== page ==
The Applications Of The ML Algorithms
Here, we will look at the typical examples for which machine learning algorithms are used:
1) Supervised ML Algorithms
Multiple Regression Modeling: this is where statistical values are computed on a continual basis.
Multi Classification: this is where the ML system must choose between two or more outcomes.
Binary Classification: this is when the system must subdivide the datasets into at least two or more distinct categories.
2) Unsupervised ML Algorithms
Reduction of Dimensionality: Here, the total number of variables that are not needed are automatically excluded to streamline the prediction process.
Association Mining/Skewness Detection: This is where datasets that are similar and unlike one another are detected and identified.
Statistical Clustering: Here, datasets are subdivided based on their degree of similarity to one another.
3) Supervised and Unsupervised ML Algorithms
Foreign Language Translation: this is how the ML system is taught to translate a language by providing less than 50% of the total words and vocabulary.
Data Labeling: In these applications, ML systems can take a very small number of inputs (datasets), and automatically create and apply labels to a much larger dataset.
4) For The Reinforcement ML Algorithms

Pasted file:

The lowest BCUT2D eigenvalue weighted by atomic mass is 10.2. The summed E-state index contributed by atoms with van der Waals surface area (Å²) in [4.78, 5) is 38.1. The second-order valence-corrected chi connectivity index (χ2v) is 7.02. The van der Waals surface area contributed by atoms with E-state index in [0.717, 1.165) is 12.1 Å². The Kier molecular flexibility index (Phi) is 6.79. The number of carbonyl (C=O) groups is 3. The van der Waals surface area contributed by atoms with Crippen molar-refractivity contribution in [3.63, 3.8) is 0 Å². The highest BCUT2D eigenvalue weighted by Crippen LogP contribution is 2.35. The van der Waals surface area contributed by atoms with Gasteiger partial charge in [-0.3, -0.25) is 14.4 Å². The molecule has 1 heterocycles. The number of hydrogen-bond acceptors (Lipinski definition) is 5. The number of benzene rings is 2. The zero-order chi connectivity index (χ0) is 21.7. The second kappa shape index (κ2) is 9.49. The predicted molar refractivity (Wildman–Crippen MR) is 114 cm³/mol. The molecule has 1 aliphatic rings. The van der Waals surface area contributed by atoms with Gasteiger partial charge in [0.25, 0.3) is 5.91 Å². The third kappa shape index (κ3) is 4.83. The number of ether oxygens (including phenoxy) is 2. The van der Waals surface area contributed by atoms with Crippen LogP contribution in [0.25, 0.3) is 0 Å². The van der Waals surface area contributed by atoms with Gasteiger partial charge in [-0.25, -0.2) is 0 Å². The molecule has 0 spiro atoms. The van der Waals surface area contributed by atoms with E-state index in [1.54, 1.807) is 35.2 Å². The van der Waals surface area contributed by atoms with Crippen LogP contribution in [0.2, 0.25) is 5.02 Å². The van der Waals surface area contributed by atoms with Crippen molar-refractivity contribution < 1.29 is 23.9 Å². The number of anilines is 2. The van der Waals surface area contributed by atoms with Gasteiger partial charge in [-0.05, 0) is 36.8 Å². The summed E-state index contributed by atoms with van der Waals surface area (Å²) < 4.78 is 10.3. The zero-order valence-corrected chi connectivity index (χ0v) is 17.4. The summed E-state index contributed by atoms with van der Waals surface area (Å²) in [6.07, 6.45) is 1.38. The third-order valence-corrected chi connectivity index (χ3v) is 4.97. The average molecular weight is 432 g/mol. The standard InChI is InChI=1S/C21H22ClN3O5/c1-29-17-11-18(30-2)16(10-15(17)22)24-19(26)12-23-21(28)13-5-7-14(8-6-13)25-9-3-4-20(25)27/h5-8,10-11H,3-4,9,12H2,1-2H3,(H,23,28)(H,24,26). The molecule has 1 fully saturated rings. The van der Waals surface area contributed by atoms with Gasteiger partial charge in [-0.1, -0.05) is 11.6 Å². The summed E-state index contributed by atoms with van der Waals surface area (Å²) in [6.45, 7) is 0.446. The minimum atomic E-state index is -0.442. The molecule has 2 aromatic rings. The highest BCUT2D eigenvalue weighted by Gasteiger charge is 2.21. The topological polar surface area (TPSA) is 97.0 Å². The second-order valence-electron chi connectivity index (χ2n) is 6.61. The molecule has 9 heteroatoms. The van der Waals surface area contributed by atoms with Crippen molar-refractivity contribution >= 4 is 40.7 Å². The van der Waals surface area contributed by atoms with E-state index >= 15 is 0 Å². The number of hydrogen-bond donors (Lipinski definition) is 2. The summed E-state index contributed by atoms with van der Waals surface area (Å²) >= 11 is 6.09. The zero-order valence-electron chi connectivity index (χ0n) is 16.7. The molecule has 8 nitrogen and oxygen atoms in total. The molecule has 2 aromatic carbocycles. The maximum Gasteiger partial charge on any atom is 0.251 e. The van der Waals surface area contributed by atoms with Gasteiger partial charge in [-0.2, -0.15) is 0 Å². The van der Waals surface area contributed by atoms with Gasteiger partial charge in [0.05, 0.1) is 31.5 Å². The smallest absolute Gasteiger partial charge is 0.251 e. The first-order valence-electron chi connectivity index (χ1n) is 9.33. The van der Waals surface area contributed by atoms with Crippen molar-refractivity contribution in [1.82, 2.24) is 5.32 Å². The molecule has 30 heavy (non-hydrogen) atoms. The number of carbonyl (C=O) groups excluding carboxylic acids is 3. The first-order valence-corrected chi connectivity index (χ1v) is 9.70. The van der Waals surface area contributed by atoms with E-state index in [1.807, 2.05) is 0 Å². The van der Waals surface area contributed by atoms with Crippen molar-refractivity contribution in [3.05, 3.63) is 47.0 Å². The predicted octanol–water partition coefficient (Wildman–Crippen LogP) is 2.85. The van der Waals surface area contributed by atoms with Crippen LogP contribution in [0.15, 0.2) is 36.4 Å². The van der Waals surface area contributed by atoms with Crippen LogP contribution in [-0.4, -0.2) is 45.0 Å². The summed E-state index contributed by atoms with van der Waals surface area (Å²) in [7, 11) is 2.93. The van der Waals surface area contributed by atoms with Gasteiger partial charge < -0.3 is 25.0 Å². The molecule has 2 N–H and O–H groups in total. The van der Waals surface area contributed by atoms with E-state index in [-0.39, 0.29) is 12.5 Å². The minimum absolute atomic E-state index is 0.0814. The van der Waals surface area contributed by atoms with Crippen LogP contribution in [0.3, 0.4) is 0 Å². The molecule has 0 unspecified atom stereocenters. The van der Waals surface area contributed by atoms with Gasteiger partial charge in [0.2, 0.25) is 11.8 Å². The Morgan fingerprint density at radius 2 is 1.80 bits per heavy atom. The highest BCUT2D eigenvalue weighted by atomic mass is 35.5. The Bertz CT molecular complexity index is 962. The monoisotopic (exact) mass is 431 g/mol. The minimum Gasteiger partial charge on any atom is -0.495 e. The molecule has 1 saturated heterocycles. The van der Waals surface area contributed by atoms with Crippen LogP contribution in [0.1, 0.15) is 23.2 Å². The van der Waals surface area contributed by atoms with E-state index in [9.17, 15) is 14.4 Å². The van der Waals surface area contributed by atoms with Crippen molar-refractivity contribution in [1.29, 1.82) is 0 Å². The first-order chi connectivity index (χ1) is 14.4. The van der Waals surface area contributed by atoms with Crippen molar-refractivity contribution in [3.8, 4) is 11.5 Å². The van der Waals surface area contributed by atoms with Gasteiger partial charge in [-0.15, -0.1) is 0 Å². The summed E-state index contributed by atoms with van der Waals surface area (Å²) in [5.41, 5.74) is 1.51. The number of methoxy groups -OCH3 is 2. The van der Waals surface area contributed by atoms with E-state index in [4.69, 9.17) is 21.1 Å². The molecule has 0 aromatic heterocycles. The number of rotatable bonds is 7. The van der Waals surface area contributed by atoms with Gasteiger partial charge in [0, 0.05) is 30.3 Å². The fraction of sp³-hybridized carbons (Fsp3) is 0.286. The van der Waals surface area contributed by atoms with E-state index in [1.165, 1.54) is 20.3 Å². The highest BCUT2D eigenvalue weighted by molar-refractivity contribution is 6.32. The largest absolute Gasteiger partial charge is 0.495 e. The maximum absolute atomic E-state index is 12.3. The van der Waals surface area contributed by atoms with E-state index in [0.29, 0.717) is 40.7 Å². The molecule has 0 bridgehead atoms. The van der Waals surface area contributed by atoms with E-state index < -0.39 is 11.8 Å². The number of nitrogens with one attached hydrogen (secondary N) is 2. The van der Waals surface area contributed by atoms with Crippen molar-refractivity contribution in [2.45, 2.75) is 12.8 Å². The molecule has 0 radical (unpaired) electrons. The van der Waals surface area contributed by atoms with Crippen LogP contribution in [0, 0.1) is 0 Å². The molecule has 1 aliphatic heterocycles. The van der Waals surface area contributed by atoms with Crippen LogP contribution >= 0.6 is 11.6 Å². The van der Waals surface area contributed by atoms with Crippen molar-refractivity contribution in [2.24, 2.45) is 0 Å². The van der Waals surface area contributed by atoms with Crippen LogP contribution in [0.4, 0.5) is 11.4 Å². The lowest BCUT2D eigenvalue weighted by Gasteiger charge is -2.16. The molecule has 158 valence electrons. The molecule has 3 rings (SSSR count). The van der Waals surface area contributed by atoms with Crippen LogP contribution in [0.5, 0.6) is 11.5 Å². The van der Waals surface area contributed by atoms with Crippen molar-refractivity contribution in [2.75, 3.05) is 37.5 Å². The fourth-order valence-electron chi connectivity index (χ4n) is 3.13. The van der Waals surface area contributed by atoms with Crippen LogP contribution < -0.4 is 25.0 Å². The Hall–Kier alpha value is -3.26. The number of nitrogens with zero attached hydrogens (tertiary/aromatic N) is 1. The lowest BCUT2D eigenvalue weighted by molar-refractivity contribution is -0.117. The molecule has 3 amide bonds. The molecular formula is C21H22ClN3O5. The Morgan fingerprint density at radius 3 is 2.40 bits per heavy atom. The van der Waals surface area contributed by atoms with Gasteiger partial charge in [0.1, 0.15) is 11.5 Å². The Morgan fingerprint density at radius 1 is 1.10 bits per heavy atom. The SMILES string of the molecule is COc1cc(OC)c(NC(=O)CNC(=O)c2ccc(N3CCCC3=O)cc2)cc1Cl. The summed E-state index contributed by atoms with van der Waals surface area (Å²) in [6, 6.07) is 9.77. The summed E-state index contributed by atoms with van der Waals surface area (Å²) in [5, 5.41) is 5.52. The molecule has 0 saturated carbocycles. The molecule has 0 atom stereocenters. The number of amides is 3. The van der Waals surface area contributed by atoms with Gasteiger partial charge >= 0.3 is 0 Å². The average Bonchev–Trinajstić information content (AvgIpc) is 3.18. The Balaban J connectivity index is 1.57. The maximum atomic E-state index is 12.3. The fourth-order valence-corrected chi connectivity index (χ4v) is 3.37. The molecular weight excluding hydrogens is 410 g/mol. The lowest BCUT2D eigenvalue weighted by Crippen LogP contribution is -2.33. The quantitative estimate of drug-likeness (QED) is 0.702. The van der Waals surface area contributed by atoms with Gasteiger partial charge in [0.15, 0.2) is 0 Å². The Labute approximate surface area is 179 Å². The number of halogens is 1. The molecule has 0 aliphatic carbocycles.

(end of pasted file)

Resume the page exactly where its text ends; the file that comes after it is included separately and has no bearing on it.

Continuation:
Resource Allocation: a key principle of economics is how to do more with a finite number of resources. These ML systems are used to determine the optimal mix of how the inputs should be distributed to yield the maximum output possible.
Robotics Technology: typically found in the manufacturing sector, such as the production of cars. When these types of algorithms are used, robots powered by machine learning can learn how best to accomplish tasks based on the mistakes or achievements it makes.
Machine learning has also seen usage in the business sector when it comes to understanding their respective customer base.
Typical examples include the following:
- Understanding buying patterns behaviors of most valuable customers.
- Breaking down the lifecycle of the customer acquisition, from identifying prospects to becoming paying customers.
- Knowing when customers leave to acquire products and services from the competition.
- Learning how to market the right products/services to the appropriate customer segment at the proper timing.
As highlighted, Machine Learning is not just one entity, it consists of a lot of different techniques and is constantly expanding, as evident from the amount of machine learning jobs on the rise globally.
Effective machine learning techniques can solve complex problems that engineers may struggle with. Used correctly, machine learning is capable of disrupting and creating new capabilities in most industries. This can help improve productivity while reducing costs and increasing ROI.
Stay tuned for our next article which will examine yet another innovative facet of AI - Neural Networks.